Former Safeway and Target executive Anu Gupta is the COO of Jyve, a talent marketplace for retail jobs such as merchandising and order picking.
Welcome to the Breakroom, Anu. Jyve is a talent marketplace providing on-demand merchandising help for brands in retail stores, and it is now expanding to additional retail jobs such as e-commerce picking. What’s behind the expansion?
As we have worked closely with retailers over the years and continued to see the rise in e-commerce in the grocery industry, we saw a need for flexible in-store labor to handle picking and packing of these online orders. With e-commerce fulfillment, we are empowering retailers and grocers to easily take control of their online brand and experience.
What do you consider your top challenges and priorities?
Retailers are already doing a great job of creating new in-store and digital experiences, and as e-commerce rises, we are excited to support them as they become even stronger in this area. With digital-only players on retailers’ heels, the physical shelf needs to become as agile and malleable as the digital shelf. In the long term, our priority is to help retailers solve these problems.
Coming in with experience at Safeway and Target, what’s your sense of how retailers are viewing the gig economy as an alternative to the way they’ve always done things? What are their major concerns?
Retailers are looking to adapt in the same way that other industries have due to drastic changes caused by technology and consumer preference. Most retailers and grocers have been building their brands for decades, and in some cases over a century, and as such are incredibly aware of the need to adapt while maintaining the hard-won relationships they’ve built with customers. For most retailers, their primary concern is about how to continue to own their brand as they move into e-commerce, and many of them jumped into partnerships with companies such as Instacart without fully realizing what they were giving up.
As these retailers have begun to realize the repercussions of letting a third party own the entire e-commerce experience, they are looking for ways to take back ownership of that experience from end to end. By tapping into flexible, skilled labor—what we call the skill economy at Jyve—retailers can retain that control and brand experience they built for years knowing they can fulfill their new skilled labor needs.
Some supermarket jobs may be more suitable to gig out than others. Could there be a marketplace for, say, cashiers, that generally require more training? How wide is Jyve’s purview on this? Do you foresee a “tipping point” ahead?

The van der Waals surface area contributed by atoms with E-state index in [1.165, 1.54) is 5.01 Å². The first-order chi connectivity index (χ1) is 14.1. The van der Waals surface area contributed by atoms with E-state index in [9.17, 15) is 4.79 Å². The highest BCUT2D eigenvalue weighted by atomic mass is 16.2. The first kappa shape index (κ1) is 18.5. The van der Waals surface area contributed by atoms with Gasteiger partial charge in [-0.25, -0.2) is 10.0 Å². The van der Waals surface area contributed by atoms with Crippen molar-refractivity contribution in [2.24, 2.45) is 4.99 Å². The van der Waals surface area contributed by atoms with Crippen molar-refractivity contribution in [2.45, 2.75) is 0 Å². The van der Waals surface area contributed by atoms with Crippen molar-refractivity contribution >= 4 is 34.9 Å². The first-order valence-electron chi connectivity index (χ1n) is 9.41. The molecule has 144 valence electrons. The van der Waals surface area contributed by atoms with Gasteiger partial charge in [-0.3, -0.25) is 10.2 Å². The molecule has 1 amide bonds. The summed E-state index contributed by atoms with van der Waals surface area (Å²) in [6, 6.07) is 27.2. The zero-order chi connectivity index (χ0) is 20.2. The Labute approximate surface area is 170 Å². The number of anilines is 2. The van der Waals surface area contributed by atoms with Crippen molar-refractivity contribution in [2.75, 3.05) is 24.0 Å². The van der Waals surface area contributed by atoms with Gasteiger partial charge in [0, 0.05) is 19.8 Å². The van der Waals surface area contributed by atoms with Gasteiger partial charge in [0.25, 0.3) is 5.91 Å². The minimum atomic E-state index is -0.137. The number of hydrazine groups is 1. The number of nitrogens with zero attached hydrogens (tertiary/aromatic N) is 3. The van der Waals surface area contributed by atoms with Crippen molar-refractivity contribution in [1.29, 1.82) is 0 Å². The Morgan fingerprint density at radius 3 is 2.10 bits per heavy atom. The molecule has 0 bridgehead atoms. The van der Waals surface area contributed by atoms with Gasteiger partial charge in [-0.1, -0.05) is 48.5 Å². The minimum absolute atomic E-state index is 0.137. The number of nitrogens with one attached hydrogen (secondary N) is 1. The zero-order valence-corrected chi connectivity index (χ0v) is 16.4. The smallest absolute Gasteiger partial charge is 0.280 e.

Our “Jyvers” are part of the skill economy, meaning they can use their wide range of skills to perform a variety of roles in grocery stores, from pick-and-pack to stocking to demos and more, with the ability to learn and gain new skills and, as a result, more jobs. The gig economy is about being locked into one role and one role only; for example, a driver for Uber only drives.
In practice, this means that we absolutely see an opportunity for Jyvers to perform a wider variety of tasks in stores as they level up their skills through training, to fulfill the needs of our partners.
As for a tipping point, it’s already here. What remains to be seen is how the industry responds to it. Will they seek solutions that let them retain control over the customer experience or will they offload it? At Jyve, we’re building an alternative option to what’s been available before: allowing retailers and grocers to retain ownership of the customer experience, from order to delivery/pickup.
What’s in it for “Jyvers”? To a contract worker, what would you point out as the unique benefits of a Jyve gig vs. other gig options or even steady work in a retail store?
There are a few things that set Jyve part apart. First, at Jyve, people engage their full skill sets. We find people that are talented and connect them to work that they’re uniquely trained for and capable of doing. Most people can drive a car, but not everyone can walk into a supermarket and correctly handle inventory management and asset ordering.
Secondly, we’ve found a way to maximize a Jyver’s working hours and thus pay. Because we have relationships with both CPG brands and retailers, people fluidly find work at one or the other. Say you’re an Uber driver—you have to deal with downtime; Jyve minimizes downtime.
And finally, Jyve has job mobility. Jyvers can grow their skills through new trainings, have the ability to become Jyve Gurus to train new Jyvers, and furthermore, Jyve corporate employs many former in-store Jyvers. This is supremely unique in the industry and is something we’re quite proud of.
Who does the food shopping for your family, and where does it get done?
My husband and I do the shopping for our family at Whole Foods, Costco, Trader Joe’s and a local ethnic grocery.
What item on your food shopping list is least likely to be on someone else’s list?
Lipton Darjeeling Green Label Tea.
What was your first job?
Corporate banking as an intern at Deutsche Bank.
Best piece of business advice you’ve ever gotten?
“Believe in people. They are everything.” —Warren Hellman